Valley Bugs and City Lizards
From the San Gabriel Mountains to the beaches, L.A. is home to plants and animals, some of which are found nowhere else on Earth.
Seven-year-old Ravenna Cadieux likes to look for teeny creatures on the hilly backyard of her West Valley home. The second grader has happened upon earthworms, tropical house crickets, and a band-eyed drone fly (“cool because it’s like a bee, but not.”) But Ravenna squeals with glee every time she spots her favorite 14-legged crustacean.
“Once I saw a bunch of roly polys on a peach, and they were a family. They are so tiny when they’re babies!”
Bug hunting is not just a summer pastime for Ravenna and her mother, Jane. The pair are methodically recording every creature they observe as participants in the Museum’s SuperProject, the world’s biggest urban biodiversity inventory, currently in full swing across L.A.
From the San Gabriel Mountains to the beaches and alongside every freeway in between, L.A. is home to plants and animals, some of which are found nowhere else on Earth. And the Natural History Museum of Los Angeles County is increasingly focused on studying it.
In this super-charged collaborative study, operated by NHM's Urban Nature Research Center and alongside our Community Science Program staff, SuperProject volunteers tally their everyday observations of insects, spiders, reptiles, amphibians, squirrels, snails, and slugs. They go into their backyards, neighborhoods, schoolyards, and open spaces and submit photos, detailed observations, and habitat descriptions to the iNaturalist website. That constant stream of data is helping museum scientists answer questions about each creature’s habitat, which native and non-native species are thriving (or not) in an urban environment, and what steps could be taken to promote conservation.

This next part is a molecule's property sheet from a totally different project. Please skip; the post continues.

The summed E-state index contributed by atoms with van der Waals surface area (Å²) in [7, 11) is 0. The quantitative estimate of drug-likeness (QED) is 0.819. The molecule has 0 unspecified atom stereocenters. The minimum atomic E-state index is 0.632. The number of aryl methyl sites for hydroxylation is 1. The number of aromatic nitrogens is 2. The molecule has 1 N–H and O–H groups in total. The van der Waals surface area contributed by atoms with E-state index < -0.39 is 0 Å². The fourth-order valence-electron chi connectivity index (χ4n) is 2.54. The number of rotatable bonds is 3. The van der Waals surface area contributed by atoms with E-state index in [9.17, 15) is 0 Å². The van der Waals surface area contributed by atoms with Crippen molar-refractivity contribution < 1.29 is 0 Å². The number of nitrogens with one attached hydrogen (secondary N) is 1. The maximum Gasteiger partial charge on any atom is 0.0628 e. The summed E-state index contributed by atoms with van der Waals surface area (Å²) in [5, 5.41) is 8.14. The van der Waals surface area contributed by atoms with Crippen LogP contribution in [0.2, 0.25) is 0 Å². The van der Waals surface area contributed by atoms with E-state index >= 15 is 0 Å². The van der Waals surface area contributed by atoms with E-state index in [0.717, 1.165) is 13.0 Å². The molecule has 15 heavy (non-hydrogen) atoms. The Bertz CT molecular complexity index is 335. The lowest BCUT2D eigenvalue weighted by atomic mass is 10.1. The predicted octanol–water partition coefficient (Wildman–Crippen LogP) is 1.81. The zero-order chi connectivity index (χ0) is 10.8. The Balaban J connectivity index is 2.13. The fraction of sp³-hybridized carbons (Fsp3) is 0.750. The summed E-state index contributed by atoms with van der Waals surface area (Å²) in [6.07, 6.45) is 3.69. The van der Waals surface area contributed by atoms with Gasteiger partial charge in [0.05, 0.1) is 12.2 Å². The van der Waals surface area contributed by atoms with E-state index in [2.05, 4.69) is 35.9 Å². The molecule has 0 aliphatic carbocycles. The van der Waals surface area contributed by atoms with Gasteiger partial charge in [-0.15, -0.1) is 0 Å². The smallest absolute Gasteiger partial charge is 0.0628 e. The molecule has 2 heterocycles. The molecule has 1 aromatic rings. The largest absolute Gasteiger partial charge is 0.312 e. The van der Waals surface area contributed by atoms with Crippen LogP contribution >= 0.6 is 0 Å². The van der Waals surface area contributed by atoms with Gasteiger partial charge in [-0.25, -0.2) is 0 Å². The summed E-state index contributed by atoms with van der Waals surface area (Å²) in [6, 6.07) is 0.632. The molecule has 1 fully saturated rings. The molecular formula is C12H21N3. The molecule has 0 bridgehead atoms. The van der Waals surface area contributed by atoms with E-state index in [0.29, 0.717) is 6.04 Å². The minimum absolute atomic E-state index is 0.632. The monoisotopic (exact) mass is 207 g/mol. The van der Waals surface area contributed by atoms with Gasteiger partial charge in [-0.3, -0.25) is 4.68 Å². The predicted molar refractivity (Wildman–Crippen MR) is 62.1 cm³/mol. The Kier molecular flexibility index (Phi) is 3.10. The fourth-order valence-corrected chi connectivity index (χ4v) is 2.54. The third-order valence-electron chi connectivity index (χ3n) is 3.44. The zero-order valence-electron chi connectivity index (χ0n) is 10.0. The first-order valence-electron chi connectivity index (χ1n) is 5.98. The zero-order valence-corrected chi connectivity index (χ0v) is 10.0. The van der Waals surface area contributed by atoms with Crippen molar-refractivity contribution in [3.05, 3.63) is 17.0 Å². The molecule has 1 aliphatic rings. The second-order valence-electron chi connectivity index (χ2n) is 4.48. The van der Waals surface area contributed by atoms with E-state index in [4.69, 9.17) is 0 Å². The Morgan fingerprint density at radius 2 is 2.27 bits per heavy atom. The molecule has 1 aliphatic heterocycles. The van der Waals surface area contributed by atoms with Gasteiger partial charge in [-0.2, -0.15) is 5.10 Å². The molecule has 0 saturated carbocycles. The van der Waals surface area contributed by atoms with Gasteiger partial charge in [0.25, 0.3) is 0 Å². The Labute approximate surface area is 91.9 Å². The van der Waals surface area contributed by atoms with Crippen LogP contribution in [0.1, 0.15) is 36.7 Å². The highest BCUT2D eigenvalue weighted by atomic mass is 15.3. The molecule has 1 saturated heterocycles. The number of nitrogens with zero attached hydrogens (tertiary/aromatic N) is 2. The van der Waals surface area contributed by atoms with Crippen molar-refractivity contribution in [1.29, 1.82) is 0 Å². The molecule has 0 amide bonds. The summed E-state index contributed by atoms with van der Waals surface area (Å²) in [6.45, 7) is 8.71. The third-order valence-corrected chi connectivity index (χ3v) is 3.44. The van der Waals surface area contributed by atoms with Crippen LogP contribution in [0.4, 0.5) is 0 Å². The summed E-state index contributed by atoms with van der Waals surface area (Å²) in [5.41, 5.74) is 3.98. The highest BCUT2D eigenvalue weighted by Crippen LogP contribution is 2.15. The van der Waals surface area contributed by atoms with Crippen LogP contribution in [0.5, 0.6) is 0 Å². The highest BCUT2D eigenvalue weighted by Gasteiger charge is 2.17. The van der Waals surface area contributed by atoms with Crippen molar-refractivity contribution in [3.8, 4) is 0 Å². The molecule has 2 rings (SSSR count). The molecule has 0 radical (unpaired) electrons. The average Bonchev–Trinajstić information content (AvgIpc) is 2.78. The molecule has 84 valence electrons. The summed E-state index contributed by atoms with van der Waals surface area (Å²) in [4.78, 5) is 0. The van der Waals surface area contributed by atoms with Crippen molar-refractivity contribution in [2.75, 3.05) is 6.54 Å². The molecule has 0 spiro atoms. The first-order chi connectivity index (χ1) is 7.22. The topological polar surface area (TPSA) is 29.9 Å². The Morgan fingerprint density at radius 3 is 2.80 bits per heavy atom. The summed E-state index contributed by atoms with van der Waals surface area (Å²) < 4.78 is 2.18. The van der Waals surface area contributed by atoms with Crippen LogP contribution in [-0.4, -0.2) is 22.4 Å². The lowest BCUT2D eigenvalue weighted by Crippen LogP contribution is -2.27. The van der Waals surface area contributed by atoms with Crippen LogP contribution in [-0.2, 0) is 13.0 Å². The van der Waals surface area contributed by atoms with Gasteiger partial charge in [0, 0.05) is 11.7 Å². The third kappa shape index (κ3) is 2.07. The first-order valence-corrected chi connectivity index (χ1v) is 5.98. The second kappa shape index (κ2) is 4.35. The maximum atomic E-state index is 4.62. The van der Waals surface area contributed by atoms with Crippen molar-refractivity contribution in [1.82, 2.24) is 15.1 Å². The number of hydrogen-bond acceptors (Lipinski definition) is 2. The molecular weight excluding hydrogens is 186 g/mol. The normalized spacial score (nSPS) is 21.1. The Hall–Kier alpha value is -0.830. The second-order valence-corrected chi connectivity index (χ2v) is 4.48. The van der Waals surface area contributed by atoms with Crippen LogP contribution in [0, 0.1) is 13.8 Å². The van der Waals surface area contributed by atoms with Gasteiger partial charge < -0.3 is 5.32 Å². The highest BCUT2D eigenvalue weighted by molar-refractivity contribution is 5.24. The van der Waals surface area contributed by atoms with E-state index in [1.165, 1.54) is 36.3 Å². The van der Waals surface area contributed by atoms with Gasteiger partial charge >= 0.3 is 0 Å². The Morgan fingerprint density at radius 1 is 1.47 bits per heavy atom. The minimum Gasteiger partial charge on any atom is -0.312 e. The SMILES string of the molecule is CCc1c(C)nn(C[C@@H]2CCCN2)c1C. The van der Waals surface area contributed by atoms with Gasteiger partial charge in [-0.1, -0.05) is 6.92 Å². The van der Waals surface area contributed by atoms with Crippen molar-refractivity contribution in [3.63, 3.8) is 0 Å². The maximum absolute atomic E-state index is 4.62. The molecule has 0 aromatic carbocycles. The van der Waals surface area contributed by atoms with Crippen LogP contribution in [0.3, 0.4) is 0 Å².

In 2016, the SuperProject’s first year, the area of focus was from the coast to the Inland Empire. Then it was the San Fernando Valley and South L.A. The museum has enlisted participants in 85 sites, who dedicate time and attention each month to capturing on camera the crawling, scampering, buzzing, and slimy creatures in their midst.
HOME IS WHERE THE SLUGS ARE
Kathy and John Dean, a retired couple that lives in the View Heights neighborhood of South L.A., are sharp-eyed and enthusiastic participants. Their tidy backyard is ringed by fragrant and colorful greenery—ponderosa lemon and orange trees, red-flowered bottlebrush, rose bushes, and birds of paradise. As insects and birds visit the garden, John is ready with a telephoto lens.
One recent afternoon, Kathy pointed out an orange peel that had a slug on it. “Before, I would say ‘Ew, slugs.’ Now I say to John, ‘Hey, take a picture.’”
Kathy also thinks having a Malaise trap in the corner of their backyard garden is cool. The tent-like structure